recruitment agency

Candidate Best Practice When Using A Recruitment Agency

recruitment agency

Finding a job can be a daunting prospect for anyone, however using an agency can make this process easier. Here is Sigmar’s guide to getting the most out of your recruiter:


Be Honest

This is the easiest and quickest way to find a job. Tell your recruiter what you are looking for, your experience and skillset, your salary expectation, whether you will really consider working in a contract role, or is it just a permanent role you are after? Don’t waste your time, your recruiter’s time and the client’s time if it’s not really what you want.


Follow Up

Don’t just leave it up to the recruiter to get back to you. A busy recruiter is a good recruiter. Chances are your recruiter will have plenty of roles to fill, meaning plenty of candidates to interview, shortlist, prepare for interview etc. Give them a call after interviews to keep them in the loop.


Keep Track Of Your Applications

Know where you have sent your CV and when. This saves time and avoids duplication. If an employer sees your CV coming through from various recruiters as well as direct website applications it makes you look sloppy and disorganised and will not help your cause.


Set Up a Face to Face Meeting

Recruiters are there to “sell” your CV / skillset and even your personality to potential employers. Give yourself the opportunity to sell yourself to the person who is representing you. Creating a good rapport with a recruiter can be invaluable and they will think of you straight away when a suitable role comes in.


Find a Recruiter That Suits You

There are lots of recruiters out there so you don’t have to deal with the first one that comes your way. Do some research and find out who specialises in recruiting for your area. Ask them questions and find out if they have a good level of market knowledge. Some recruitment processes can take several months – make sure you get on with your recruiter and are comfortable chatting to them and asking for their opinion. A good recruiter is one that you trust


Use the Service As Much As You Can

It is free after all! Remember: the recruiter is on your side. When the recruiter asks you to meet or take a call for interview preparation purposes – take it. The recruiter knows what the client is looking for and will point you in the right direction. Ask for CV advice and tips and discuss add-on courses and training that will help to develop your skillset for the right role. Recruiters spend a lot of time viewing CVs and job specs, use their knowledge to your advantage and ask about other candidates they have placed and what they have on their CVs!


Be Patient

As mentioned, some recruitment processes can take months. Sometimes it can take up to 3-4 weeks between the time a role is advertised and the time the shortlisting takes place. Check in with your recruiter but don’t harass them or lose your cool. As soon as a recruiter gets feedback on your application you will be the first to know.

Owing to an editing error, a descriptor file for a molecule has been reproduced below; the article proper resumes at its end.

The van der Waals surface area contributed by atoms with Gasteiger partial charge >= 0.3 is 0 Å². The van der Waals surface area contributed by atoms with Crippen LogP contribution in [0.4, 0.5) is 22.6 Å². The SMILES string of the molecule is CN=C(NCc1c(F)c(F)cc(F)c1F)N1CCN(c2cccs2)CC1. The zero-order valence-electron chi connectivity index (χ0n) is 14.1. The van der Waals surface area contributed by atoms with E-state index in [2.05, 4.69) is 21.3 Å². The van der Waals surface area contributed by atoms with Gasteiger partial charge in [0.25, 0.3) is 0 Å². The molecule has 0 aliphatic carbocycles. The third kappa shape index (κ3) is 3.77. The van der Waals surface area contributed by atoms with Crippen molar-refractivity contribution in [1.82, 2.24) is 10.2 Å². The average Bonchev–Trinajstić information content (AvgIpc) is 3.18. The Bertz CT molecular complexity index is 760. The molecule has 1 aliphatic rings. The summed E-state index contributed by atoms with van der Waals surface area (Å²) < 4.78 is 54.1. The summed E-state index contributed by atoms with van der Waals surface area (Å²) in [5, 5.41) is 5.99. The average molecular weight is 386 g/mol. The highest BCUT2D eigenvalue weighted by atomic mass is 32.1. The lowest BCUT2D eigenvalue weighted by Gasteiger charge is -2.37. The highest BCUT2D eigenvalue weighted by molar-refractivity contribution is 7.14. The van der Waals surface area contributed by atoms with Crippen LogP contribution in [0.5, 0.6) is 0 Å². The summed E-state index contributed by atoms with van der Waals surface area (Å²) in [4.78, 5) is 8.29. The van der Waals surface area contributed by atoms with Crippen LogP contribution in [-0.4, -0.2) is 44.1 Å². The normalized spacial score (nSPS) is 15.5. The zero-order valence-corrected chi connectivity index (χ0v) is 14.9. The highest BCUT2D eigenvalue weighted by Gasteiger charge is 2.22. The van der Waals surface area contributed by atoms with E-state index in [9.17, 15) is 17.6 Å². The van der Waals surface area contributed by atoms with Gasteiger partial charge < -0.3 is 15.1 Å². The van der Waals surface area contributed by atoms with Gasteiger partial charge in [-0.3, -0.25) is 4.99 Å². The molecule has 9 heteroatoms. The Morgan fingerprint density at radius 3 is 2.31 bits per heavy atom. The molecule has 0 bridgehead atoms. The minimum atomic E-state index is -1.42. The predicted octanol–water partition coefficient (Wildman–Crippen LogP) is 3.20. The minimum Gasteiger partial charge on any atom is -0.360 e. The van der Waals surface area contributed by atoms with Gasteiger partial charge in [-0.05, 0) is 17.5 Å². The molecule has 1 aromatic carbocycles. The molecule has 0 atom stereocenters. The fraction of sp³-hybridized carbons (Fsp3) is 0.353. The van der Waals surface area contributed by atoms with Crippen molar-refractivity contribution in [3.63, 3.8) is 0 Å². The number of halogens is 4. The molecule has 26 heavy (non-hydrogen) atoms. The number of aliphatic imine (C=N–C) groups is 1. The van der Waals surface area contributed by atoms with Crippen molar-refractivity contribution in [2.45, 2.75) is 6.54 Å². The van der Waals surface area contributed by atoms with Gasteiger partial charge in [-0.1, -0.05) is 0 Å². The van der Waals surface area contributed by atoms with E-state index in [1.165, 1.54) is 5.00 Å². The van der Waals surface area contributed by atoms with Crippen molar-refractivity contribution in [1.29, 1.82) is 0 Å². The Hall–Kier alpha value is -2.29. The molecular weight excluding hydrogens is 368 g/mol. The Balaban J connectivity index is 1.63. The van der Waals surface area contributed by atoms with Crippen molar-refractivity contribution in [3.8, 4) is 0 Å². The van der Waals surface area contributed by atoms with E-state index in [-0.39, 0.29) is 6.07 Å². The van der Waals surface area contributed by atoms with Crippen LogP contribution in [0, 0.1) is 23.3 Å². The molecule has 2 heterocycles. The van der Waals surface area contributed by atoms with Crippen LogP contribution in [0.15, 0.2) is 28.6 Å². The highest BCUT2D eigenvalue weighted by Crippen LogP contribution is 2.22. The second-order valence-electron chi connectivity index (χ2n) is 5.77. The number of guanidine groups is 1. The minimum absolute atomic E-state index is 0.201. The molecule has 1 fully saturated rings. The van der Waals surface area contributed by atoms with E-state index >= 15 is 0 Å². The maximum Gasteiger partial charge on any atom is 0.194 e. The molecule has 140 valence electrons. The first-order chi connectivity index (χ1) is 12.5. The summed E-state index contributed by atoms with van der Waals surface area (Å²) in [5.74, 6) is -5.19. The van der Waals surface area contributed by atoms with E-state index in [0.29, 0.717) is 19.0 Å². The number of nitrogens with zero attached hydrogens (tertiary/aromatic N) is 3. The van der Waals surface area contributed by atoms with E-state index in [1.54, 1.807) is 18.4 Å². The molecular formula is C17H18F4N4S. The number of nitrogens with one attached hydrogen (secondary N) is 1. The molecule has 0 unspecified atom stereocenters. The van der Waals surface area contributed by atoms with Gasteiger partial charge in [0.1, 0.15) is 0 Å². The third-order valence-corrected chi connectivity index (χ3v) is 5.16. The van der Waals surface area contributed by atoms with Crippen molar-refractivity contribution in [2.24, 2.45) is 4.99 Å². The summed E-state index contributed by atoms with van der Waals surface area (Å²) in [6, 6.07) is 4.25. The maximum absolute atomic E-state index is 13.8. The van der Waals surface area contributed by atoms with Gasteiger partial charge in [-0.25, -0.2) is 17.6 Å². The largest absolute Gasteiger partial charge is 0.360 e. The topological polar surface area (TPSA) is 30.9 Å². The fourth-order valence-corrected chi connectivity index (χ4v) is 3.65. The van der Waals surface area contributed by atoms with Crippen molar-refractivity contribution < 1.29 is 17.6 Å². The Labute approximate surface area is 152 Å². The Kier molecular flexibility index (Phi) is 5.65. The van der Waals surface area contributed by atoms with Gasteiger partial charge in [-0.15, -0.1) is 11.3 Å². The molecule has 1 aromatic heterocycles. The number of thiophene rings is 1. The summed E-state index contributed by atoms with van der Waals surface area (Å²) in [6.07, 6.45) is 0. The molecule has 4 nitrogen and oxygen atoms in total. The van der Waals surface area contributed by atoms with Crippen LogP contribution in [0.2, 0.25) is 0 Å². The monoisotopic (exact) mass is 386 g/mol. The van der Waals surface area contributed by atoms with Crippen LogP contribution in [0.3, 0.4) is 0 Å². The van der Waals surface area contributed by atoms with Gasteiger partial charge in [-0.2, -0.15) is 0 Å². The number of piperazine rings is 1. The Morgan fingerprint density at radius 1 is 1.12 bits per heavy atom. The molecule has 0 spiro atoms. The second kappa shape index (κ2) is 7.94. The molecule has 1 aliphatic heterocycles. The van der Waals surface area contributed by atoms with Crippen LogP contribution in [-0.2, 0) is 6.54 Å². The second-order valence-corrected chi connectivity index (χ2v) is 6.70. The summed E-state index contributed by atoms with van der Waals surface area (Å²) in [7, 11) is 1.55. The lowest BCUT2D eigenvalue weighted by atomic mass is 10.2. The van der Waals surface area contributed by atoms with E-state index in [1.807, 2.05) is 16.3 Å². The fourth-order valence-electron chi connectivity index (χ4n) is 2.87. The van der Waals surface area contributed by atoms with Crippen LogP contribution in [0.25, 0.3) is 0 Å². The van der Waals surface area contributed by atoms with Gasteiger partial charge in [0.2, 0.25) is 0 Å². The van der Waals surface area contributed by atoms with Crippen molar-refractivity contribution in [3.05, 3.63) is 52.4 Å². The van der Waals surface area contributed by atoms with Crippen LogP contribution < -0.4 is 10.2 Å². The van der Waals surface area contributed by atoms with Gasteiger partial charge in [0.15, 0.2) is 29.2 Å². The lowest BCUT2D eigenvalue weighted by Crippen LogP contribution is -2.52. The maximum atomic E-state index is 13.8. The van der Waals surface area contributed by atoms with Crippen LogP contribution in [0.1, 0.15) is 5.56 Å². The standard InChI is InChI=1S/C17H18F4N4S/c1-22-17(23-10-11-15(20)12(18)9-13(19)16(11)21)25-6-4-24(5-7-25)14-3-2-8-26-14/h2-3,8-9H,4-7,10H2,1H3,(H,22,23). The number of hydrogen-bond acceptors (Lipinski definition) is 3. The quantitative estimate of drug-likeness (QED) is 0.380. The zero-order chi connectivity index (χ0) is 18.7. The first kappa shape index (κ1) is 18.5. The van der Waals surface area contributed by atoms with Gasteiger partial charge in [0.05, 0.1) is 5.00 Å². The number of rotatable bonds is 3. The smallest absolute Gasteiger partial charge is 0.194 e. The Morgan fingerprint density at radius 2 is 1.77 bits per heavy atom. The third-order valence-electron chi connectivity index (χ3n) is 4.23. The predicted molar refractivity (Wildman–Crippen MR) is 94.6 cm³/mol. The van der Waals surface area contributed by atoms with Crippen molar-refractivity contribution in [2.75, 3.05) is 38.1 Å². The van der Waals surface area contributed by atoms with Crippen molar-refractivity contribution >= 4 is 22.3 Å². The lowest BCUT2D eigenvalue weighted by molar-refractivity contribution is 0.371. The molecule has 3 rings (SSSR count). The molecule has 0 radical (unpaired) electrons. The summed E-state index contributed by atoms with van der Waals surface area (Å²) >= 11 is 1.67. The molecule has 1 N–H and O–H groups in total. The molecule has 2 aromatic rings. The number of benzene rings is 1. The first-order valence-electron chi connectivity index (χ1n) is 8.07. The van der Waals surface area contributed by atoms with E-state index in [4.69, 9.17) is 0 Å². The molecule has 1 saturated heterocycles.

We have a wide range of jobs to suit candidates with varied levels of experience. To speak with a specialist recruiter on a career in Galway please email me at

Posted by Sarah Williams, Manager Sigmar Galway on 30 November 2017

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“K-shaped” Workforce Patterns Begin to Emerge with Major Spike in Flexi-labour

“K-shaped” Workforce Patterns Begin to Emerge with Major Spike in Flexi-labour

The latest data from Sigmar Recruitment’s Employer Sentiment Report suggests that most companies plan on hiring more contingent labour in order to deal with the extended market turbulence. Having surveyed 1000 Irish based companies, 91% of respondents said they are more likely to hire temps or contractors than before COVID-19. Commenting on the results, Barry Rudden, Director, Sigmar Recruitment says; “This may signify a fundamental shift in how workforces will be constituted moving forward as employers are wary of future market shocks. Whilst demand has rebounded since March, companies just don’t know how the market will react to a possible second wave of infections, topped with Brexit fears, so there are still challenges ahead for organisations and as a result they are hesitant to commit to permanent hires.” One third of all companies surveyed said it was likely or highly likely that they would increase the % of temp/contract staff they already engage. “This is the norm in early stages of an extended recovery. Seeing this trend emerge at polar ends of the labour market is indicative of a new K-Shaped labour market.” says Rudden. He adds; “When viewed, in parallel with the explosion of the gig economy in the last decade, we now see increasing demand for temporary or contract workers in most white-collar industries, not just the traditional area of office/administration roles.” Companies surveyed expected requirements for temp/contract talent to be highest across IT, engineering & life sciences, accountancy, and HR along with office/administration. Hiring on a temporary or contract basis gives organisations an opportunity to ‘try before you buy’ i.e. hiring initially on a temporary basis before converting to permanent. “Given companies’ uncertainty at present, this model is potentially a perfect solution that enables businesses to ramp up and meet demand while the future looks uncertain. At the same time, it enables jobseekers to find work quickly. In our corresponding survey of 3500 candidates, the majority said they were more likely to consider temp or contract work than before the COVID-19 pandemic struck,” says Rudden. Flexible labour in demand at polar ends of the economy; powering growth in recovering sectors and offering interim cover for harder hit sectors 91% of employers plan to expand contingent worker numbers as increasing uncertainty looms 82% of candidates would consider temp or contract positions if given more flexibility, like remote working Further, 82% of candidates said they would be more likely to consider temp or contract work if they were offered flexibility, such as remote working. This is significant change in attitude considering 60% of respondents had not worked in a temporary or contract capacity in the past two years. Rudden adds, “It likely not only reflects the impact of the current crisis in terms of people having lost employment but perhaps a wider acceptance that flexibility may be required as we move forward.” Whilst market uncertainty prevails, what is certain is that we are in the midst of an extended period of transformation in the workplace with blended workforces i.e. a mix of permanent and temp/contract staff perhaps becoming the norm. “Prior to COVID-19 there were already several examples of major multinationals with a significant proportion of staff engaged as agency temps or contractors. We predict an increase in such models being used by other businesses going forward,” says Rudden. For a copy of the report, contact Barry Rudden on +35314744612 or email